Who Owns Academic Work?: Battling for Control of Intellectual Property / Edition 1 available in Paperback
- Pub. Date:
Who owns academic work? This question is provoking political and legal battles, fought on uncertain terrain, for ever-higher stakes. The posting of faculty lecture notes on commercial Web sites is being hotly debated in multiple forums, even as faculty and university administrators square off in a battle for professorial copyright. In courtrooms throughout the country, universities find themselves embroiled in intricate and expensive patent litigation. Meanwhile, junior researchers are appearing in those same courtrooms, using intellectual property rules to challenge traditional academic hierarchies. All but forgotten in these ownership disputes is a more fundamental question: should academic work be owned at all? Once characterized as a kind of gift, academic workand academic freedomare now being reframed as private intellectual property.
Drawing on legal, historical, and qualitative research, Corynne McSherry explores the propertization of academic work and shows how that process is shaking the foundations of the university, the professoriate, and intellectual property law. The modern university's reason for being is inextricably tied to that of the intellectual property system. The rush of universities and scholars to defend their knowledge as property dangerously undercuts a working covenant that has sustained academic lifeand intellectual property lawfor a century and a half. As the value structure of the research university is replaced by the inequalities of the free market, academics risk losing a language for talking about knowledge as anything other than property. McSherry has written a book that ought to deeply trouble everyone who cares about the academy.
|Edition description:||New Edition|
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About the Author
Corynne McSherry is an attorney at Bingham McCutchen in San Francisco, CA. She holds a Ph.D. in Communication from the University of California, San Diego.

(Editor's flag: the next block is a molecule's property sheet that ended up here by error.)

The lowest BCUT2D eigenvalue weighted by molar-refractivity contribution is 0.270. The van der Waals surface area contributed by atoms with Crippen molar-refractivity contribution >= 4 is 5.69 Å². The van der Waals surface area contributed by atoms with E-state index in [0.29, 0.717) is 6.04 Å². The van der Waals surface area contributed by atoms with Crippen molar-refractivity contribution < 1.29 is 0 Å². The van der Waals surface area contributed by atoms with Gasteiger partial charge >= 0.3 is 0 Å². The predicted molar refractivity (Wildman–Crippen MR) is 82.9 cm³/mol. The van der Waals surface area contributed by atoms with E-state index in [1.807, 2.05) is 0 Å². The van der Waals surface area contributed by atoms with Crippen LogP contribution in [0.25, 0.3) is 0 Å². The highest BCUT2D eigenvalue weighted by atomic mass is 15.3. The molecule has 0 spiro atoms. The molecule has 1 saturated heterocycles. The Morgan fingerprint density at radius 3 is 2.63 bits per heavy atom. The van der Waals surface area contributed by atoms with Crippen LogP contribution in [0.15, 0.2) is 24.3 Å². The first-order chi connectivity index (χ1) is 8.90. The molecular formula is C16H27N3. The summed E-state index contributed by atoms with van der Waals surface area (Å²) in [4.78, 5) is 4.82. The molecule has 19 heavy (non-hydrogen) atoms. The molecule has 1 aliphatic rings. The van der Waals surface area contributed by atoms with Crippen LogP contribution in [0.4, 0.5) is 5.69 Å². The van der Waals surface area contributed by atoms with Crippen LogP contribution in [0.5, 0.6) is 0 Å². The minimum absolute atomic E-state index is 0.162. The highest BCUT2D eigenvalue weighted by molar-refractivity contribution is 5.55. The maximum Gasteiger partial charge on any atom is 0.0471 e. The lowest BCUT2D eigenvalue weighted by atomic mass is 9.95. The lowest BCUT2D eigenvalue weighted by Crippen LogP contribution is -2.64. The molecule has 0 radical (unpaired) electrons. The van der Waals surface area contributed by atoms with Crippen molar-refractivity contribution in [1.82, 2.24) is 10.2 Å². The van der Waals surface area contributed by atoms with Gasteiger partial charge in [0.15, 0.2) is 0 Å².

Table of Contents
1. Building an Epistemic Regime
2. An Uncommon Controversy
3. "University Lectures Are Sui Generis"
4. Metes and Bounds
5. Telling Tales Out of School
What People are Saying About This
Corynne McSherry makes a compelling argument about the ways intellectual property debates figure in the university today. Who Owns Academic Work? is at once one of the most important recent books on the contemporary university and one of the most interesting on intellectual property issues as well.
Mark Rose, University of California, Santa Barbara
In the best tradition of cultural studies, McSherry chooses an unfamiliar object of study, approaching it from without rather than from within... What is significantly different here (and stunning) is the thesis that intellectual property has produced a crisis in the research university and that, in turn, the question of scientific research has "troubled" intellectual property principles... At stake is the maintenance of a "community of science" in which trust and exchange of ideas has historically characterized the climate.
Jane Gaines, Duke University
Who Owns Academic Work? is required reading for anyone interested in the peculiar author-function of academics, and in the ways it both resembles and differs from the protocols of intellectual property law. McSherry's intellectual and empirical skills make this work both thought-provoking and informative.
Mario Biagioli, Harvard University